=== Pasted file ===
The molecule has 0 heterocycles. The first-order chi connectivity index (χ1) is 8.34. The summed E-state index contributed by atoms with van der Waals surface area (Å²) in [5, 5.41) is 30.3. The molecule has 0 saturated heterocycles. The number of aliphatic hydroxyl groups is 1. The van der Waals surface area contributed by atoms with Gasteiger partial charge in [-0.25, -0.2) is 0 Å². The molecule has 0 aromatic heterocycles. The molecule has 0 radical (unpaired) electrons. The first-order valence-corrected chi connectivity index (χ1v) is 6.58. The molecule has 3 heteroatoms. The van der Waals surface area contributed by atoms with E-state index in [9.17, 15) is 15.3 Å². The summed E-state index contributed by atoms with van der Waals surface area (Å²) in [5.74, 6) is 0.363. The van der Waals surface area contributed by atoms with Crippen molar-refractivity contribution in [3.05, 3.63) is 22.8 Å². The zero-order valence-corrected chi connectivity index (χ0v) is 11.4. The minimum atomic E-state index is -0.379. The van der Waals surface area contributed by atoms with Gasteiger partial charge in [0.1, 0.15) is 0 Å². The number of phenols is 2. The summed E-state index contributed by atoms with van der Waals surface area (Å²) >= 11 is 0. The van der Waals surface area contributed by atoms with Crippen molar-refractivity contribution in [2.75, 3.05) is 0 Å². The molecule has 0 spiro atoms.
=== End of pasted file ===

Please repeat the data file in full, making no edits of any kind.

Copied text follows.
The molecule has 0 heterocycles. The first-order chi connectivity index (χ1) is 8.34. The summed E-state index contributed by atoms with van der Waals surface area (Å²) in [5, 5.41) is 30.3. The molecule has 0 saturated heterocycles. The number of aliphatic hydroxyl groups is 1. The van der Waals surface area contributed by atoms with Gasteiger partial charge in [-0.25, -0.2) is 0 Å². The molecule has 0 aromatic heterocycles. The molecule has 0 radical (unpaired) electrons. The first-order valence-corrected chi connectivity index (χ1v) is 6.58. The molecule has 3 heteroatoms. The van der Waals surface area contributed by atoms with E-state index in [9.17, 15) is 15.3 Å². The summed E-state index contributed by atoms with van der Waals surface area (Å²) in [5.74, 6) is 0.363. The van der Waals surface area contributed by atoms with Crippen molar-refractivity contribution in [3.05, 3.63) is 22.8 Å². The zero-order valence-corrected chi connectivity index (χ0v) is 11.4. The minimum atomic E-state index is -0.379. The van der Waals surface area contributed by atoms with Gasteiger partial charge in [0.1, 0.15) is 0 Å². The number of phenols is 2. The summed E-state index contributed by atoms with van der Waals surface area (Å²) >= 11 is 0. The van der Waals surface area contributed by atoms with Crippen molar-refractivity contribution in [2.75, 3.05) is 0 Å². The molecule has 0 spiro atoms.